Cancer surviving family motivates all!

Ethan Birch has been on the national news (Fox News: "The Big Story": with John Gibson). He was one of the Chicago finalists of Oprah's reality show "The Big Give". He's been to over thirty schools in town with his motivational / educational hip-hop. He has traveled to Florida, New York, New Jersey, and all over the midwest with his music. His personal story, along with the trials he and his family have been dealt and effectively overcome, added to a unique hip-hop CD he wrote and produced, would equal not only a featured spot on the popular talk show, but a great made-for-TV movie.
“After what all three of us have been through, I couldn’t care less about the money,” Birch said. “I’m all about the message.”
Tragedy strikes
Birch, 35, is referring to the cancers he and his two sons, Keithan, now 4, and Davion, now 8, all were diagnosed with within one year of each other beginning in August 2004.
That month, Birch and his former wife noticed that Keithan’s motor skills began to regress or go haywire.
Keithan’s mother called to him to walk to her when he was 2 years old, but for some reason, he didn’t want to move. When he finally got up, his legs were wobbly and gave out underneath him.
His parents rushed him to Lutheran Hospital where doctors found three brain tumors: one the size of a tennis ball, one the size of a golf ball and one the size of the grape. He was taken to Riley Hospital for Children, Indianapolis, where they immediately operated on Keithan. The surgery lasted 14 hours.
The likelihood of Keithan’s survival was slim. The Make A Wish Foundation allowed Keithan to meet Shaquille O’Neal, his dream.
But Keithan survived. He’s now 4 and cancer-free.
“It’s terrible to watch your 2-year-old go through it,” Birch said. “I get goose bumps just thinking about it. It was a test in patience.”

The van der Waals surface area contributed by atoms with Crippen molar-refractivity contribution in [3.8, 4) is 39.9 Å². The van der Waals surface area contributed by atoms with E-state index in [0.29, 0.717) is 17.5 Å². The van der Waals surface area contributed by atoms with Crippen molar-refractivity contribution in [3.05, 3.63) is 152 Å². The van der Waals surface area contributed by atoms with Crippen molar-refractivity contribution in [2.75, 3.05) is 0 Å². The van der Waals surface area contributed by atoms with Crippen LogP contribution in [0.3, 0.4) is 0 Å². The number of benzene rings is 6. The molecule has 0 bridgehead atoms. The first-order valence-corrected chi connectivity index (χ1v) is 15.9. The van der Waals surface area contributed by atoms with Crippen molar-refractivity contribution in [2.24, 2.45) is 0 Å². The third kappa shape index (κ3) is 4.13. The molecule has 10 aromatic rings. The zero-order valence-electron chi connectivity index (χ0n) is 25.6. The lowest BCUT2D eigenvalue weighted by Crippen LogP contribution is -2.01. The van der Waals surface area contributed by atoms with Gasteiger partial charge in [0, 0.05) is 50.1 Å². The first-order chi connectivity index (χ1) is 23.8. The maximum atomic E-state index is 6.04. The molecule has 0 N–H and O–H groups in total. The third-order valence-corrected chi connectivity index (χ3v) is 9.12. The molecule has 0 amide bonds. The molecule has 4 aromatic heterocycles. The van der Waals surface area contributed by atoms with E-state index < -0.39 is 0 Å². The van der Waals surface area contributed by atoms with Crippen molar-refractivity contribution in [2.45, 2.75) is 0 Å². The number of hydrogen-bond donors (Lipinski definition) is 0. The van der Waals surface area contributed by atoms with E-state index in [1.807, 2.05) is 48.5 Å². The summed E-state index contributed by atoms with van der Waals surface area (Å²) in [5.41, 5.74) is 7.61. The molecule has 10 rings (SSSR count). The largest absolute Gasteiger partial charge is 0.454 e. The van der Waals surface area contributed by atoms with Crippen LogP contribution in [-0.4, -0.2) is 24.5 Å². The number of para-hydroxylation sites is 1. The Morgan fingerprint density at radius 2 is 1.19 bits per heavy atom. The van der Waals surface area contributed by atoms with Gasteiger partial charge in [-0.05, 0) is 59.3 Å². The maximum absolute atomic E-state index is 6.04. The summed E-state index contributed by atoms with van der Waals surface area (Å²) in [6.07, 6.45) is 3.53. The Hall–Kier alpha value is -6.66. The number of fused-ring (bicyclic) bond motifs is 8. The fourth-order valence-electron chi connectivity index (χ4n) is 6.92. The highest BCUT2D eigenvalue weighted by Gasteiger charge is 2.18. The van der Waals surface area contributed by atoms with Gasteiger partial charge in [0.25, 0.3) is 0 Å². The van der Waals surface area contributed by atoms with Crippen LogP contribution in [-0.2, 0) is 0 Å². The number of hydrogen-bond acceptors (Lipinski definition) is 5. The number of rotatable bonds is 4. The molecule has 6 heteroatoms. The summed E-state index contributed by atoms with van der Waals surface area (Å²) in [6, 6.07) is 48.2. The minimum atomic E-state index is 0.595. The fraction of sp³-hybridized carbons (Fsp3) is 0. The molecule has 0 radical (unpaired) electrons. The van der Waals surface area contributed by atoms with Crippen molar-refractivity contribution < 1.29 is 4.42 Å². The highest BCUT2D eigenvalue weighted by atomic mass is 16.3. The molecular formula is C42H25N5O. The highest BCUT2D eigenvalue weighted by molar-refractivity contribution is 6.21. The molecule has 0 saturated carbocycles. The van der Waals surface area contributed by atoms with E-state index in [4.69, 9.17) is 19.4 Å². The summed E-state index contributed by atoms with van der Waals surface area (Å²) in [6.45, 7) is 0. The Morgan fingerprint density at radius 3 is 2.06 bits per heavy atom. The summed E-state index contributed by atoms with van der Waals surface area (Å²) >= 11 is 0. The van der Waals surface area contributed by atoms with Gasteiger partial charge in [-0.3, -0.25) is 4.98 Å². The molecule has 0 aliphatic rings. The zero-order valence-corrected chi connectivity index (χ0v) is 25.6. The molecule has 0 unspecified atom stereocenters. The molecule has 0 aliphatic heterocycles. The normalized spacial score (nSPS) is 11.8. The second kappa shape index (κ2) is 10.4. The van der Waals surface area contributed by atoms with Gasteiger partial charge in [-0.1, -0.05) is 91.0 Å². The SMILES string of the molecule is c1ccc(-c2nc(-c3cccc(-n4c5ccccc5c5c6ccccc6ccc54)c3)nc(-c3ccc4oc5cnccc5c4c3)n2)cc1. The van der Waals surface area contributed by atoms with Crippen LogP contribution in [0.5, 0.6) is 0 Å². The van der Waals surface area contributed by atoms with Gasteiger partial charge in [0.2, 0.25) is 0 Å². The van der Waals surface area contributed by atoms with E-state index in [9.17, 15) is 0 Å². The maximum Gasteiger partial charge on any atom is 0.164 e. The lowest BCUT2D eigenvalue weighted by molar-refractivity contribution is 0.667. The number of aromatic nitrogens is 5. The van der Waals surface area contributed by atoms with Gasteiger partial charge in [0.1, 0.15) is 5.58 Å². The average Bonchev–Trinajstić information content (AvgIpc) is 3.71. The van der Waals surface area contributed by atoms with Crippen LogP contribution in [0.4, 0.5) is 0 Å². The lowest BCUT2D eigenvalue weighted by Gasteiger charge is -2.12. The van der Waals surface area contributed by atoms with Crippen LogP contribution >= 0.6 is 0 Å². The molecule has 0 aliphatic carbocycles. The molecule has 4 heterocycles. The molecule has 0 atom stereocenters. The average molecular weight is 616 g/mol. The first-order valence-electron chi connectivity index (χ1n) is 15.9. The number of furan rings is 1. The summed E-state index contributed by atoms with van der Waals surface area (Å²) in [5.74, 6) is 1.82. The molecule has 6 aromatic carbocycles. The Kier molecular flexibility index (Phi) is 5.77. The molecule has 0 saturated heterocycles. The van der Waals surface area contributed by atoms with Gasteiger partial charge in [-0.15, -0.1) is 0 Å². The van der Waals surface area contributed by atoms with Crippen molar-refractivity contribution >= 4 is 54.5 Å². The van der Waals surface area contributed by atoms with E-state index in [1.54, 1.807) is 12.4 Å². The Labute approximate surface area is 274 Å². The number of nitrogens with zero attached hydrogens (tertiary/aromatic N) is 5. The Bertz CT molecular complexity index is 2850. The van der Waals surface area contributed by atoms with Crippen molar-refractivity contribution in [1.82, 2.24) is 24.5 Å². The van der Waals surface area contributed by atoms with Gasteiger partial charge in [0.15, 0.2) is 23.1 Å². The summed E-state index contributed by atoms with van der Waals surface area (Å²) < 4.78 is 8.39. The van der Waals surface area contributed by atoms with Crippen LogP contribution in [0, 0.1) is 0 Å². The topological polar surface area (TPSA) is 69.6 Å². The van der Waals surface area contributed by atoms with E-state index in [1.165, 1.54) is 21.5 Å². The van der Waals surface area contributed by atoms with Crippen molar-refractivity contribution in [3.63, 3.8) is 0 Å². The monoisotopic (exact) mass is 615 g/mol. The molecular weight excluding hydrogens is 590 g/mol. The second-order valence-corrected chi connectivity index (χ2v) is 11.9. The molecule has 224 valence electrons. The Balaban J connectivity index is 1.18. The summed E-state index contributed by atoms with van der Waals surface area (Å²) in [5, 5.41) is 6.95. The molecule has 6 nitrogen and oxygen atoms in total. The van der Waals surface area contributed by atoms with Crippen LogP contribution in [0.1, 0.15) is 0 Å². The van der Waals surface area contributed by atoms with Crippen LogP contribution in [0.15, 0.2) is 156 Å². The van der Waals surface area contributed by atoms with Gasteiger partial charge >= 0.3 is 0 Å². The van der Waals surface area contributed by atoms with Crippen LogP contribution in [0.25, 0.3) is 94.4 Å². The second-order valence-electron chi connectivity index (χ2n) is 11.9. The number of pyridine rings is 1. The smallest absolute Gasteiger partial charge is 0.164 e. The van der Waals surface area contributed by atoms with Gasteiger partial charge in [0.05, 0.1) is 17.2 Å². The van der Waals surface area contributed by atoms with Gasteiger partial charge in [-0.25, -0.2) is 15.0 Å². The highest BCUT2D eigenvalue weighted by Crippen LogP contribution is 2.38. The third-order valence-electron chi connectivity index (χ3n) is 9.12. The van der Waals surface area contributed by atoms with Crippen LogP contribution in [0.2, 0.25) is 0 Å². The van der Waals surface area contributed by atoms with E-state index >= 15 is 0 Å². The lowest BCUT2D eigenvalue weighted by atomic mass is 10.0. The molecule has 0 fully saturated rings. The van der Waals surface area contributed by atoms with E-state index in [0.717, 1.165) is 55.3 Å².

Then, doctors found that Davion had bone cancer. Davion had been tested because Birch and Keithan both have Gorlin Syndrome, a rare disorder that prevents a person from producing antibodies to prevent cancer. Davion, too, has the disorder.
Oncologists caught Davion’s cancer early enough that oral chemotherapy prevented it from spreading and eliminated it, Birch said.Davion, too, is now cancer-free.
Then, in September 2005, a tumor on Birch’s colon ruptured. He had peritonitis, an inflammation of the membrane that lines the abdominal cavity. He flat-lined twice while at the Veterans Administration Hospital in Indianapolis.
“The poisons just shot through my system,” he said. “I was so swollen. They left me open for five days and on life support. Two times, I checked out. They had to resuscitate me on both occasions.”
He has healed, but still is fighting skin cancer.
Educational hip-hop
But his real battle may be against the evils facing young kids.
His CD 12:34, released this month, has 15 tracks and nine songs. Songs include, “Don’t Start” about cigarettes, “Watch Your Mouth,” “Bounce” about dealing with adversity and “Pull Your Pants Up” about wearing your pants at your waist and teen pregnancy.
All of the songs are written in the crunk genre, appealing to young kids.
“I loved hip-hop music, but 95 percent of it, you don’t want your kids to listen to,” he said. “I figured there’s got to be a way to produce these songs so that kids can relate to it. I wanted it to sound like real hip-hop, not watered down, so I made it equal to the songs you hear on the radio but with a positive message to it.”
Birch, who’s always been interested in music, said he wrote a song as a fund-raiser for Keithan when he got sick titled, “Keithan’s Anthem,” which became very popular.